PRESENTING a rare Syrian Brass Inlaid Camel Saddle with brass inlay. A real conversation piece…
PRESENTING a rare Saudi Arabian Camel Saddle with it’s camel whip.
A real conversation piece from the mid 20th Century, circa 1960-80.
Made of olivewood and tipped with brass mounts on the handles and legs.
Missing it’s cushion, but that is not unusual due to the cushions becoming damaged and frayed due to use. The cushion can be easily replaced to suit your color palate.
Has it’s original red leather straps.
A camel is an even-toed ungulate in the genus Camelus that bears distinctive fatty deposits known as “humps” on its back. Camels have long been domesticated and, as livestock, they provide food (milk and meat) and textiles (fiber and felt from hair). As working animals, camels—which are uniquely suited to their desert habitats—are a vital means of transport for passengers and cargo. There are three surviving species of camel. The one-humped dromedary makes up 94% of the world’s camel population, and the two-humped Bactrian camel makes up the remainder. The Wild Bactrian camel is a separate species and is now critically endangered.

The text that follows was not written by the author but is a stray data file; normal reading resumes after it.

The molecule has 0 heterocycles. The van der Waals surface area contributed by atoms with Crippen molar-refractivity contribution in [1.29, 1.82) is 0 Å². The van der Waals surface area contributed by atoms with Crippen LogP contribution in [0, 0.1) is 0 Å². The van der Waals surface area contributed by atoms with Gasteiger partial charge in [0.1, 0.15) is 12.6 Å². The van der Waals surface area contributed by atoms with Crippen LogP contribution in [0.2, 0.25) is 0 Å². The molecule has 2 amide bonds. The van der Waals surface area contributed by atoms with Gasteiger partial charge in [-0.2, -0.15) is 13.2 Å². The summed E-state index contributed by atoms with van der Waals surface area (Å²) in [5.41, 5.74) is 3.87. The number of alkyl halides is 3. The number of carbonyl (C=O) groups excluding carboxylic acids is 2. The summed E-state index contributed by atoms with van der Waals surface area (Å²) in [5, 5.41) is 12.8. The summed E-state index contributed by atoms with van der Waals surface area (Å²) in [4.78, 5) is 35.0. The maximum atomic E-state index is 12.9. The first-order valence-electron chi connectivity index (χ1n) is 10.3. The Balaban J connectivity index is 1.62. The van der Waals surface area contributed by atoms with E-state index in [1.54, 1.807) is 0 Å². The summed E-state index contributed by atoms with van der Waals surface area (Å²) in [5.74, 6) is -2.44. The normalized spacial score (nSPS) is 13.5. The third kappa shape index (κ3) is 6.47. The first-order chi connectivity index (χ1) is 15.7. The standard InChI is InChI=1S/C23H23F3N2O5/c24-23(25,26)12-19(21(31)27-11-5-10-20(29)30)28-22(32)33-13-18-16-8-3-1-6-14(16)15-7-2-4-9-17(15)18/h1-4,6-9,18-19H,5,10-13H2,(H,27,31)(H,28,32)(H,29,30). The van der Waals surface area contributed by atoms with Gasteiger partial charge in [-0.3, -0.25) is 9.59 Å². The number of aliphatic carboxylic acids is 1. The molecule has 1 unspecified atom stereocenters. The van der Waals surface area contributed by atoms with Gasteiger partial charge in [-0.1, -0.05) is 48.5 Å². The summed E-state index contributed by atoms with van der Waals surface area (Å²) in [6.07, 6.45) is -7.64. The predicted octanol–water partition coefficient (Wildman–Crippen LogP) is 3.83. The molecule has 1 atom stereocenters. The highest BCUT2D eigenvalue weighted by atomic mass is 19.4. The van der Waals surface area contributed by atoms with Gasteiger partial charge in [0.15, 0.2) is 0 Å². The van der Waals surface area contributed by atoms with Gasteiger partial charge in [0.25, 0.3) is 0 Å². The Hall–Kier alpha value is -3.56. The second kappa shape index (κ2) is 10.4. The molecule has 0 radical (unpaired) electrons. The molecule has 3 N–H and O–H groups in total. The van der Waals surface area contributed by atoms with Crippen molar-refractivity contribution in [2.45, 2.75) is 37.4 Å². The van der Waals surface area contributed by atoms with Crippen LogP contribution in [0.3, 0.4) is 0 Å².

The word camel is derived via Latin: camelus and Greek: κάμηλος (kamēlos) from Hebrew or Phoenician: gāmāl. Used informally, “camel” (or, more correctly, “camelid”) refers to any of the seven members of the family Camelidae: the dromedary, the Bactrian, and the wild Bactrian (the true camels), plus the llama, the alpaca, the guanaco, and the vicuña (the “New World” camelids).
The dromedary (C. dromedarius), also known as the Arabian camel, inhabits the Middle East and the Horn of Africa, while the Bactrian (C. bactrianus) inhabits Central Asia, including the historical region of Bactria. The critically endangered wild Bactrian (C. ferus) is found only in remote areas of northwest China and Mongolia. An extinct species of camel in the separate genus Camelops, known as C. hesternus, lived in western North America until humans entered the continent at the end of the Pleistocene.
Saudi Arabian Camel Saddle with Camel Whip.
Provenance: From a Dallas Private Collection of a collector who lived in the Middle East (Saudi Arabia) for 20 years in the 1980’s.
Condition: Apart from the missing cushion … near mint.
Dimensions: 17″ Tall, 24″ wide and 12″ Deep
The Whip is 44″ long.
Saudi Arabian Camel Saddle with Camel Whip